need for motorized faders

Why is it really needed to have motorized faders if n-track will save those motions on the virtual board…wouldn’t you be able to then easily adjust the real faders to reflect the positions on the virtual ones on n-track? Other than the obvious “want” factor are we really losing that much by using a control surface W/O motors?
Cheers

it’s a throw back to non computerized recording, where the motorized faders reflected the movements and fades and such for the engineer. you’re right. it’s the same thing as the faders on the computer, but hey, they are neat :)

Yeah they are cool and I’ll probably go with the behringer bcf2000 anyway, it also has the b4 ni program…:blues:

If used for controlling tonebars on an organ like B4, motorized would be a big benefit – so when you grab a bunch and slide them, they take immediate effect rather than waiting until they meet up with the “actual” value, or worse, cause the sound to jump to the current location for each fader/drawbar.

I wish someone made motorized drawbars! But even the Hammond didn’t work this way. If you were using a preset, the drawbars would do nothing. You had to hit the highest preset key to enable the drawbars (more or less).

Well, I know it’s sacrelige to say it, but motorized drawbars would be an improvement on the original Hammond. :open_mouth:

Cruiser,

I’m looking at getting a Behringer BCF2000, and I’ll explain why I’m interested in a fader pack.

Yes, drawing envelopes is certainly a more accurate way of engineering the mix with respect to the levels between your tracks and for fades and such, and I will continue to use those features for final mixes and for detail work, but for me having a control surface will save time.

As it stands, without a control surface, when I want to experiment with different eq, level, pan and aux send settings for myself and for any artists listening in there is a lot of mousing around. This is a completely functional and respectable way to change settings, but a control surface will afford me much quicker and simultaneous access to multiple functions over a single mouse pointer. Being able to control multiple functions at once is important to me as an engineer. For me and others, an important part of mixing is adjusting for the way one source effects another. I find that having to move between functions of tracks one at a time isn’t quick enough for my ears when I’m trying to get two or more tracks to play ball nicely with each other in the mix. This doesn’t mean that everybody’s ears work that way. I’m just a bit old-school I think and want that quicker access and comfort of having many funtions at my fingertips. Its nothing more than one type of tool. Its not necessary or absolute.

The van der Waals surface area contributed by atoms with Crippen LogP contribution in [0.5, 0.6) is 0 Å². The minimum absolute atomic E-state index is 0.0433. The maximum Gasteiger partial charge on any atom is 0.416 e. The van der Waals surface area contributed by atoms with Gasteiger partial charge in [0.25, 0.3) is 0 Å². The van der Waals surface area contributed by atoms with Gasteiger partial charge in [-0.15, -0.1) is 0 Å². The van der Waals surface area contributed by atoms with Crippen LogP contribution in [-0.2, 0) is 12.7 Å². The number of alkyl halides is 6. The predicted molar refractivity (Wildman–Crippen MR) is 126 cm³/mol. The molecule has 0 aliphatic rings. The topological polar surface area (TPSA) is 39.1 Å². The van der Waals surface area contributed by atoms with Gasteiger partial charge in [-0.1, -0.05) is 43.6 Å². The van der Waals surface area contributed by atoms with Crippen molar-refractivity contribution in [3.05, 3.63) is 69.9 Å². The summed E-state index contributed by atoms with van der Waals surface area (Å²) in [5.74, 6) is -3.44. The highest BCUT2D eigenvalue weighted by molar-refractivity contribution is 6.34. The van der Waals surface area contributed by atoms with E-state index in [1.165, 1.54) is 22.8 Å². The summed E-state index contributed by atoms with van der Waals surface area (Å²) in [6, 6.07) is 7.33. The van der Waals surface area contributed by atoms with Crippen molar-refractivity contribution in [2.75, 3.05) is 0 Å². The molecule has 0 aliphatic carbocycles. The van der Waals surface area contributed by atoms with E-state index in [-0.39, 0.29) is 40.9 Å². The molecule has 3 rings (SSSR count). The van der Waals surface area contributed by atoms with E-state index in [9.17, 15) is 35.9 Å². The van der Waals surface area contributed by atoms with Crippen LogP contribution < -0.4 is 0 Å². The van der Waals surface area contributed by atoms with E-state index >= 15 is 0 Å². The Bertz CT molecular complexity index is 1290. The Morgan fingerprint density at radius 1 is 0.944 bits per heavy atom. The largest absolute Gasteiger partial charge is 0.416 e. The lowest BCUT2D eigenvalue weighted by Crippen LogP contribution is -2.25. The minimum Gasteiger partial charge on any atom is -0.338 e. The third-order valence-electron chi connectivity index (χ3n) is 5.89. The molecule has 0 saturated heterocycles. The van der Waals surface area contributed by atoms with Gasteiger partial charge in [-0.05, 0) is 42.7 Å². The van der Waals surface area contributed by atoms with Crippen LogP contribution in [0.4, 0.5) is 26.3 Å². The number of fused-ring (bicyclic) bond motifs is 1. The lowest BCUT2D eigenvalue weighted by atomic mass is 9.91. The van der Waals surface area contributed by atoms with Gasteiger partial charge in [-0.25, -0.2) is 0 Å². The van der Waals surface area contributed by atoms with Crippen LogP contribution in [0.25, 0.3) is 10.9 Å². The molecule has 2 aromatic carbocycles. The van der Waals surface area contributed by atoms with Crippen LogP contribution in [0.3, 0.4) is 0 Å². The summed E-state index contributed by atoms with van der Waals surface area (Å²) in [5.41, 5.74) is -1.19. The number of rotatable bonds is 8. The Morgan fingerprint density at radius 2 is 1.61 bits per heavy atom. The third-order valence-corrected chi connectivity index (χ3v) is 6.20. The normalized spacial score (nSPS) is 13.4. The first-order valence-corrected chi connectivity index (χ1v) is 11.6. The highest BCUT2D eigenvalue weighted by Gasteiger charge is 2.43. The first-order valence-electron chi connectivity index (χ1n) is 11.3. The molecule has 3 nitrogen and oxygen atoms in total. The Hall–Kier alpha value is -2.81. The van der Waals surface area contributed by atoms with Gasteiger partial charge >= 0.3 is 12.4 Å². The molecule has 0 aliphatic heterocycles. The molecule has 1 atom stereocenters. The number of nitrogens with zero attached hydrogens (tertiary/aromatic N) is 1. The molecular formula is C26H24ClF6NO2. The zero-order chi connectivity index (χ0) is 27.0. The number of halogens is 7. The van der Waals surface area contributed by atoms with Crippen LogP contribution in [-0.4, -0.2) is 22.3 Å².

The motorized fader bit is another convenience feature in my mind as I imagine I would get impatient synchronizing my faders every time I switch bank. For example, with a song of 16 tracks and only 8 faders, when switching between controlling tracks 1-8 vs. 9-16 the motorized faders snap to the appropriate positions. Non-motorized faders require stopping playback and linking the physical fader to the virtual fader using a feedback mechanism usually involving LED’s on the control surface that light appropriately when the physical fader is in the same position as the virtual fader. This is how it is with a control surface such as the Tascam US-428. Practical yes in terms of cost, but frustrating if you cannot stack your tracks in a way that avoids frequent bank-switching. The BCF2000 has brought motorized faders into my budget range, and I plan on taking advantage of that.

SO…at the end of the day its personal preference and its just another tool that exists for the purpose of satisfying those many and varied preferences.

Those are my thoughts on the matter.